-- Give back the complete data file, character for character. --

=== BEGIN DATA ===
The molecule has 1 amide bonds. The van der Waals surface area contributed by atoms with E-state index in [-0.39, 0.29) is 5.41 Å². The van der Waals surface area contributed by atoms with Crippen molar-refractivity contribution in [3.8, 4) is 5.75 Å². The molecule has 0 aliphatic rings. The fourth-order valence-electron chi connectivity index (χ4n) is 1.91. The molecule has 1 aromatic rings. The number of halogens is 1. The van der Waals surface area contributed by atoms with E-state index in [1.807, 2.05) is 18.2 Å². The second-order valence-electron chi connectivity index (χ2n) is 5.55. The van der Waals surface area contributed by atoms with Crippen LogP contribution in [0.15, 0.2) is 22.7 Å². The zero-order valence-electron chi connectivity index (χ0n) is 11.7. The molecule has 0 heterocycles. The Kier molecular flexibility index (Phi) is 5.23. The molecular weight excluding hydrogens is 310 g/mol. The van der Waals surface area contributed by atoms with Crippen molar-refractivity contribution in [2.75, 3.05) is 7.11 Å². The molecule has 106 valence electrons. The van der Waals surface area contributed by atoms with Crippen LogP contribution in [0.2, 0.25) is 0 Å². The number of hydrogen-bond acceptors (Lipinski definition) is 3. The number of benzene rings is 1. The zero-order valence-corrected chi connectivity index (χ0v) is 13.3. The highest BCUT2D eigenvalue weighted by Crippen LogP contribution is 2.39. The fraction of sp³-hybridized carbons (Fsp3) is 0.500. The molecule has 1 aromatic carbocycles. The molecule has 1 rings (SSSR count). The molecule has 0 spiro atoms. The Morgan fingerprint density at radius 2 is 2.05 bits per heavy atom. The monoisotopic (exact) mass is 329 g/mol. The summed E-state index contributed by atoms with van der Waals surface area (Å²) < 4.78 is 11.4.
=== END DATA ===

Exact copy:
The molecule has 1 amide bonds. The van der Waals surface area contributed by atoms with E-state index in [-0.39, 0.29) is 5.41 Å². The van der Waals surface area contributed by atoms with Crippen molar-refractivity contribution in [3.8, 4) is 5.75 Å². The molecule has 0 aliphatic rings. The fourth-order valence-electron chi connectivity index (χ4n) is 1.91. The molecule has 1 aromatic rings. The number of halogens is 1. The van der Waals surface area contributed by atoms with E-state index in [1.807, 2.05) is 18.2 Å². The second-order valence-electron chi connectivity index (χ2n) is 5.55. The van der Waals surface area contributed by atoms with Crippen LogP contribution in [0.15, 0.2) is 22.7 Å². The zero-order valence-electron chi connectivity index (χ0n) is 11.7. The molecule has 0 heterocycles. The Kier molecular flexibility index (Phi) is 5.23. The molecular weight excluding hydrogens is 310 g/mol. The van der Waals surface area contributed by atoms with Crippen molar-refractivity contribution in [2.75, 3.05) is 7.11 Å². The molecule has 106 valence electrons. The van der Waals surface area contributed by atoms with Crippen LogP contribution in [0.2, 0.25) is 0 Å². The number of hydrogen-bond acceptors (Lipinski definition) is 3. The number of benzene rings is 1. The zero-order valence-corrected chi connectivity index (χ0v) is 13.3. The highest BCUT2D eigenvalue weighted by Crippen LogP contribution is 2.39. The fraction of sp³-hybridized carbons (Fsp3) is 0.500. The molecule has 1 aromatic carbocycles. The molecule has 1 rings (SSSR count). The molecule has 0 spiro atoms. The Morgan fingerprint density at radius 2 is 2.05 bits per heavy atom. The monoisotopic (exact) mass is 329 g/mol. The summed E-state index contributed by atoms with van der Waals surface area (Å²) < 4.78 is 11.4.